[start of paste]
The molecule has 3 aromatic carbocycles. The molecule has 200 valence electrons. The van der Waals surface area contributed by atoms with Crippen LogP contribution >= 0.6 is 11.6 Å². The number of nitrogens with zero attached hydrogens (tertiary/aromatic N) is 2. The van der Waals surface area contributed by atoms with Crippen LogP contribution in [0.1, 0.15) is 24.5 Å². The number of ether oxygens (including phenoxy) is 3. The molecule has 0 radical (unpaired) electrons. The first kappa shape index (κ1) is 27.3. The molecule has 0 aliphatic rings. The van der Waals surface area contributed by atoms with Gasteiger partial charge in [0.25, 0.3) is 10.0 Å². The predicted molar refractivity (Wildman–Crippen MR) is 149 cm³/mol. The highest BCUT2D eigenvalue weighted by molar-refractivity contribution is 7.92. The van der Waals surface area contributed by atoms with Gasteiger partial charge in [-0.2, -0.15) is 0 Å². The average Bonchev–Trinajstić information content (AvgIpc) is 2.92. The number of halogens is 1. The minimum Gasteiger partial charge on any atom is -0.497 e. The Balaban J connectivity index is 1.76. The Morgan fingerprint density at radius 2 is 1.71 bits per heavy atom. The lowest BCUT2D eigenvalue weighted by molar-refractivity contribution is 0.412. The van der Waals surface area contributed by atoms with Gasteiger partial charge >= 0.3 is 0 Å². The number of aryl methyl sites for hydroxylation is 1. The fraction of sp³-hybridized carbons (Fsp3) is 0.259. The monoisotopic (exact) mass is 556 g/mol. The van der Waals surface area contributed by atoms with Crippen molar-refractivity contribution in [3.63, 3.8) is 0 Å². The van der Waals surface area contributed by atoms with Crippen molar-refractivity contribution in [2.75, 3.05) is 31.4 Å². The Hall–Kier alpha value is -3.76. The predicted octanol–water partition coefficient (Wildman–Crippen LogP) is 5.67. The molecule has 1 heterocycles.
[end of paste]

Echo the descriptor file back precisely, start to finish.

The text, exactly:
The molecule has 3 aromatic carbocycles. The molecule has 200 valence electrons. The van der Waals surface area contributed by atoms with Crippen LogP contribution >= 0.6 is 11.6 Å². The number of nitrogens with zero attached hydrogens (tertiary/aromatic N) is 2. The van der Waals surface area contributed by atoms with Crippen LogP contribution in [0.1, 0.15) is 24.5 Å². The number of ether oxygens (including phenoxy) is 3. The molecule has 0 radical (unpaired) electrons. The first kappa shape index (κ1) is 27.3. The molecule has 0 aliphatic rings. The van der Waals surface area contributed by atoms with Gasteiger partial charge in [0.25, 0.3) is 10.0 Å². The predicted molar refractivity (Wildman–Crippen MR) is 149 cm³/mol. The highest BCUT2D eigenvalue weighted by molar-refractivity contribution is 7.92. The van der Waals surface area contributed by atoms with Gasteiger partial charge in [-0.2, -0.15) is 0 Å². The average Bonchev–Trinajstić information content (AvgIpc) is 2.92. The number of halogens is 1. The minimum Gasteiger partial charge on any atom is -0.497 e. The Balaban J connectivity index is 1.76. The Morgan fingerprint density at radius 2 is 1.71 bits per heavy atom. The lowest BCUT2D eigenvalue weighted by molar-refractivity contribution is 0.412. The van der Waals surface area contributed by atoms with Gasteiger partial charge >= 0.3 is 0 Å². The number of aryl methyl sites for hydroxylation is 1. The fraction of sp³-hybridized carbons (Fsp3) is 0.259. The monoisotopic (exact) mass is 556 g/mol. The van der Waals surface area contributed by atoms with Crippen molar-refractivity contribution in [3.63, 3.8) is 0 Å². The van der Waals surface area contributed by atoms with Crippen molar-refractivity contribution in [2.75, 3.05) is 31.4 Å². The Hall–Kier alpha value is -3.76. The predicted octanol–water partition coefficient (Wildman–Crippen LogP) is 5.67. The molecule has 1 heterocycles.